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Maui is famous for many things. The snorkeling here is fantastic and it’s one of the best places to see humpback whales during the whale watching season. But one of the best things to do in Maui for most tourists is to visit Haleakala National Park, Maui’s volcano.
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About Haleakala National Park
Haleakala goes by a few names: House of the sun (Hawaiian meaning), the Maui volcano, and the East Maui Volcano all refer to this volcano that formed about 75% of the island of Maui. It’s a huge Maui attraction and most tourists will end up visiting Haleakala at some point during their trip.
It’s important to note that Haleakala National Park is split up into two districts: The summit district and the Kipahulu district. The summit district is where you’ll go to see the sunrise, sunset, and most hikes. When you read about activities in Haleakala, most likely it refers to the summit district. The Kipahulu district is only accessible via the Road to Hana and the two popular activities there are the Pipiwai Trail to Waimoku Falls and the Oheo Gulch (Seven Sacred Pools).
Haleakala National Park is managed by the National Park Service and for the most part all of the NPS rules apply. For any park updates, changes, and general information, check the Haleakala NPS page for the most accurate and current information.
Fees and passes
You’ll need 2 things to get into Haleakala National Park:
- A park entrance fee ($1 per person). Think of this as a reservation fee. This can be booked 7 days in advance before your Haleakala National Park visit at the Recreation.gov website.
- A recreational use pass ($15 – $45 per vehicle, depending on vehicle type). This is a 3-day pass that allows you entrance into Haleakala National Park.
Take note that before you could just pay the fees on arrival at the entrance gate. The new Haleakala National Park reservation system requires that you reserve your date in advance (via park entrance fee) and spots can run out.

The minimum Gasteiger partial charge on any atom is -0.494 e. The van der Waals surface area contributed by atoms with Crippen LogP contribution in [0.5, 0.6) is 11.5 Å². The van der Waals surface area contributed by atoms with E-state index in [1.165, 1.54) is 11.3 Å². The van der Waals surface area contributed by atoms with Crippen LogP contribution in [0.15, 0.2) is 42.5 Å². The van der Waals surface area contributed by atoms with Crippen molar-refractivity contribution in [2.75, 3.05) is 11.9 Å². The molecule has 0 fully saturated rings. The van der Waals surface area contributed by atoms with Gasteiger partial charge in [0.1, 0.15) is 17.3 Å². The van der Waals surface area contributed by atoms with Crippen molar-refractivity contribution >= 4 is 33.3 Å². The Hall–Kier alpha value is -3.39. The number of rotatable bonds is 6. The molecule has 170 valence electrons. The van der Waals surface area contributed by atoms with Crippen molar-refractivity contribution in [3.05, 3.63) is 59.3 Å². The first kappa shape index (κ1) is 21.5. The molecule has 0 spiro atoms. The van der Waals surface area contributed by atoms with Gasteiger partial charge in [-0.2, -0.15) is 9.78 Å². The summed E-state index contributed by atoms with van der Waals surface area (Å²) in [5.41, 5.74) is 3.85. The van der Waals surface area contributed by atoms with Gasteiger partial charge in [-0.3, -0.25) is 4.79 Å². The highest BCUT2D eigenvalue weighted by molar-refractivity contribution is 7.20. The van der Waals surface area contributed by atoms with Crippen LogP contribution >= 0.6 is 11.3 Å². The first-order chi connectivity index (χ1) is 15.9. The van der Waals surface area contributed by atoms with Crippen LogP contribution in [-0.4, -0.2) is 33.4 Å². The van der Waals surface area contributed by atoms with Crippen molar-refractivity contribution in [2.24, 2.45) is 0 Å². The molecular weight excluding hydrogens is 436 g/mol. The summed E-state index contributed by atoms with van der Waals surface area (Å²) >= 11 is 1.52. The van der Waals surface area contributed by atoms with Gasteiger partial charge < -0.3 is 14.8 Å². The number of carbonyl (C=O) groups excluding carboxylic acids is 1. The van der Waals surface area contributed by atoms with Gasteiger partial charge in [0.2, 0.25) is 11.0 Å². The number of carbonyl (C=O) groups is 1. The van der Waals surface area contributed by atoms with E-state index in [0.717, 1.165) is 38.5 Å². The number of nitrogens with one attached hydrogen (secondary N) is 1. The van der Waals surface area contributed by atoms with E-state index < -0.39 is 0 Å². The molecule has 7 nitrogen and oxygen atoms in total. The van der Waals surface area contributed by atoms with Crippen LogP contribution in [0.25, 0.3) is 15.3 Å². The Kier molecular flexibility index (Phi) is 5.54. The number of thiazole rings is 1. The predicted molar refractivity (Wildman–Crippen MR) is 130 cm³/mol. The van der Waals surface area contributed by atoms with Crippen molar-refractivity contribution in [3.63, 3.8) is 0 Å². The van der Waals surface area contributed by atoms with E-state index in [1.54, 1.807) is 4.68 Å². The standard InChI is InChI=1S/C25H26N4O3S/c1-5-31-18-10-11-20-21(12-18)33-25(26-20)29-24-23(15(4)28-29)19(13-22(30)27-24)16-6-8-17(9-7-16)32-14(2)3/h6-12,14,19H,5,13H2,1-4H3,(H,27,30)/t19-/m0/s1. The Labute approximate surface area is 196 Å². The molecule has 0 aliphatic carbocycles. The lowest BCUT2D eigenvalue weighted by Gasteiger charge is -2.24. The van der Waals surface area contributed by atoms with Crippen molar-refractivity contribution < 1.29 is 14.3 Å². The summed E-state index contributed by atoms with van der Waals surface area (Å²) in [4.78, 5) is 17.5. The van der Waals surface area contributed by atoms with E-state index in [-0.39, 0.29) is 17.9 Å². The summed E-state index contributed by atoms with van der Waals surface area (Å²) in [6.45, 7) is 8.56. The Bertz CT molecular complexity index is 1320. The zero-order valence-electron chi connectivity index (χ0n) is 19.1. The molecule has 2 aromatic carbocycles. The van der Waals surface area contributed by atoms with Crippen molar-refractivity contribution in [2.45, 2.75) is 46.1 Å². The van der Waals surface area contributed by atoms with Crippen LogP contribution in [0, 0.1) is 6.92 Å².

Keep in mind that some older websites may display old and inaccurate information if they haven’t been updated. For the most updated and accurate information on fees and passes at Haleakala National Park, visit the Haleakala Fees and Passes NPS page.
Things to do at Haleakala National Park
See the sunrise or sunset
If you’re here on Maui for just a short while, then driving to the top of Haleakala to see the sunrise or sunset is something to consider. Many tourists choose this route since there are just too many things to do in Maui. You can either drive up Haleakala yourself or take a Haleakala tour to see the sun as it rises or falls above the clouds.
Local Tip: Even if you’re just coming to see the sunrise/sunset, you’ll still need to pay the recreational use pass per vehicle upon entrance. To make it worth your time, you might want to consider hiking or camping. The pass lasts for 3 days (hold on to your receipt) and can be used to enter the Kipahulu district (Road to Hana). Group your Haleakala and Road to Hana visits together if you’re interested in hiking the Pipiwai Trail or seeing Oheo Gulch.
Some Haleakala visitors choose to visit at night because it’s one of the best places to stargaze in Maui. The number of stars you’ll see when you look up will look like it quadrupled. Fair warning, it gets cold! My friend and I arrived a couple of hours before sunrise and there were plenty of stars to see, but we did shiver the entire time.
By far, one of the best and most worthwhile things to do in Maui is to do a hike in Haleakala National Park. The hikes here are amazing and so very different from your usual forest or coastal hikes that you’ll find here on the islands.
- Sliding Sands Trail (Keoneheehee Trail): My personal favorite. This hike req
- Hosmer Grove: A fabulous place to see native Hawaiian honeycreepers that can’t be found anywhere else in the world.
- Pa Kaoao: A short 0.4 mile round trip hike that’s right next to the Haleakala Visitor Center.
- Leleiwi Overlook: A short walk to this vista point reveals the crater, Kaupo Gap, Koolau Gap, and Maui’s North Shore.
- Halemauu Trail: Hike to Rainbow Bridge and continue into the crater via switchbacks. You can also hike the Supply Trail, which intersects with the Halemauu Trail.